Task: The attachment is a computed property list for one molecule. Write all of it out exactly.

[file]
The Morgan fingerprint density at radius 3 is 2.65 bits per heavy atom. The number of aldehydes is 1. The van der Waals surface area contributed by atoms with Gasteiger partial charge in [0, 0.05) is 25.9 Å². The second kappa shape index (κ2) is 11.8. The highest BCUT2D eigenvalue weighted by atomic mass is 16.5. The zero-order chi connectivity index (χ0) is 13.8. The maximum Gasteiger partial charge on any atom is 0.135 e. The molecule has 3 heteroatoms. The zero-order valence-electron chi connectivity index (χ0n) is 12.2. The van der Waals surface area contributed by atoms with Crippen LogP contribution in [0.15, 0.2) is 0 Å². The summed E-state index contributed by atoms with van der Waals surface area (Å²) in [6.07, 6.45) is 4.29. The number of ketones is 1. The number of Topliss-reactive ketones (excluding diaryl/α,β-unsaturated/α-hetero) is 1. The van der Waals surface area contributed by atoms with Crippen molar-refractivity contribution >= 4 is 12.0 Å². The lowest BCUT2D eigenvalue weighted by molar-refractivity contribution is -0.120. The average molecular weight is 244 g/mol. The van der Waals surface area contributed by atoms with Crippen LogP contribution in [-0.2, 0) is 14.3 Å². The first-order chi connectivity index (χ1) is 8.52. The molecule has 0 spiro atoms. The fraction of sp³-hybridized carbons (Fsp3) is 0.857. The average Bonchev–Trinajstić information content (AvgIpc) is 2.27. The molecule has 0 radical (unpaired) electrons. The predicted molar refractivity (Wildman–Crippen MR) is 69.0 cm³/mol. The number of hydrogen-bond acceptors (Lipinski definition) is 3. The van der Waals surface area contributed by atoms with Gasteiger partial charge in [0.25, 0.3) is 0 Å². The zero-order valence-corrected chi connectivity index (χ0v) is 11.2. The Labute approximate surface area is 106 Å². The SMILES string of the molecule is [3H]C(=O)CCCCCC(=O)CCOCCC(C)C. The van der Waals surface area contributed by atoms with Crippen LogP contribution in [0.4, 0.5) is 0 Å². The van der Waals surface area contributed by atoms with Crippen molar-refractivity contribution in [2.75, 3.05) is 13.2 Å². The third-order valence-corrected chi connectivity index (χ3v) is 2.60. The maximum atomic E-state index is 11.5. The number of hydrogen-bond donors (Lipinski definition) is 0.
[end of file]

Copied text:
The Morgan fingerprint density at radius 3 is 2.65 bits per heavy atom. The number of aldehydes is 1. The van der Waals surface area contributed by atoms with Gasteiger partial charge in [0, 0.05) is 25.9 Å². The second kappa shape index (κ2) is 11.8. The highest BCUT2D eigenvalue weighted by atomic mass is 16.5. The zero-order chi connectivity index (χ0) is 13.8. The maximum Gasteiger partial charge on any atom is 0.135 e. The molecule has 3 heteroatoms. The zero-order valence-electron chi connectivity index (χ0n) is 12.2. The van der Waals surface area contributed by atoms with Crippen LogP contribution in [0.15, 0.2) is 0 Å². The summed E-state index contributed by atoms with van der Waals surface area (Å²) in [6.07, 6.45) is 4.29. The number of ketones is 1. The number of Topliss-reactive ketones (excluding diaryl/α,β-unsaturated/α-hetero) is 1. The van der Waals surface area contributed by atoms with Crippen molar-refractivity contribution >= 4 is 12.0 Å². The lowest BCUT2D eigenvalue weighted by molar-refractivity contribution is -0.120. The average molecular weight is 244 g/mol. The van der Waals surface area contributed by atoms with Crippen LogP contribution in [-0.2, 0) is 14.3 Å². The first-order chi connectivity index (χ1) is 8.52. The molecule has 0 spiro atoms. The fraction of sp³-hybridized carbons (Fsp3) is 0.857. The average Bonchev–Trinajstić information content (AvgIpc) is 2.27. The molecule has 0 radical (unpaired) electrons. The predicted molar refractivity (Wildman–Crippen MR) is 69.0 cm³/mol. The number of hydrogen-bond acceptors (Lipinski definition) is 3. The van der Waals surface area contributed by atoms with Gasteiger partial charge in [0.25, 0.3) is 0 Å². The zero-order valence-corrected chi connectivity index (χ0v) is 11.2. The Labute approximate surface area is 106 Å². The SMILES string of the molecule is [3H]C(=O)CCCCCC(=O)CCOCCC(C)C. The van der Waals surface area contributed by atoms with Crippen LogP contribution in [0.4, 0.5) is 0 Å². The van der Waals surface area contributed by atoms with Crippen molar-refractivity contribution in [2.75, 3.05) is 13.2 Å². The third-order valence-corrected chi connectivity index (χ3v) is 2.60. The maximum atomic E-state index is 11.5. The number of hydrogen-bond donors (Lipinski definition) is 0.